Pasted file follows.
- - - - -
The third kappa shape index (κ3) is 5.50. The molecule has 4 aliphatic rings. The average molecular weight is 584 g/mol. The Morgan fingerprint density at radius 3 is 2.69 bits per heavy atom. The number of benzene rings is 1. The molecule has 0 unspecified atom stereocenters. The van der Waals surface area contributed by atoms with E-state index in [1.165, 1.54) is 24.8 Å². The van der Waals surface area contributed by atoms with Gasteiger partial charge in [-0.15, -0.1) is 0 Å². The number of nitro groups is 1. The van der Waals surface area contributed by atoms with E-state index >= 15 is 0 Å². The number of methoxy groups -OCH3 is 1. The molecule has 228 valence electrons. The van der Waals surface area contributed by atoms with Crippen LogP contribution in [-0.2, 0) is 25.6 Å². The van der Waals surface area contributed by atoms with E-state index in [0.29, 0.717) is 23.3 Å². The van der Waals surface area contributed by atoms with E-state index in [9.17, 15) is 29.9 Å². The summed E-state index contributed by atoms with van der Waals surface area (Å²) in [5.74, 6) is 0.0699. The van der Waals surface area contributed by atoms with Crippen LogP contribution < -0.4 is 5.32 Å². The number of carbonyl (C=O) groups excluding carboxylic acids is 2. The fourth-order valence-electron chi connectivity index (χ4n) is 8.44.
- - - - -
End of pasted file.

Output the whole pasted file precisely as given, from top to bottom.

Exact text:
The third kappa shape index (κ3) is 5.50. The molecule has 4 aliphatic rings. The average molecular weight is 584 g/mol. The Morgan fingerprint density at radius 3 is 2.69 bits per heavy atom. The number of benzene rings is 1. The molecule has 0 unspecified atom stereocenters. The van der Waals surface area contributed by atoms with E-state index in [1.165, 1.54) is 24.8 Å². The van der Waals surface area contributed by atoms with Gasteiger partial charge in [-0.15, -0.1) is 0 Å². The number of nitro groups is 1. The van der Waals surface area contributed by atoms with E-state index >= 15 is 0 Å². The number of methoxy groups -OCH3 is 1. The molecule has 228 valence electrons. The van der Waals surface area contributed by atoms with Crippen LogP contribution in [-0.2, 0) is 25.6 Å². The van der Waals surface area contributed by atoms with E-state index in [0.29, 0.717) is 23.3 Å². The van der Waals surface area contributed by atoms with E-state index in [9.17, 15) is 29.9 Å². The summed E-state index contributed by atoms with van der Waals surface area (Å²) in [5.74, 6) is 0.0699. The van der Waals surface area contributed by atoms with Crippen LogP contribution < -0.4 is 5.32 Å². The number of carbonyl (C=O) groups excluding carboxylic acids is 2. The fourth-order valence-electron chi connectivity index (χ4n) is 8.44.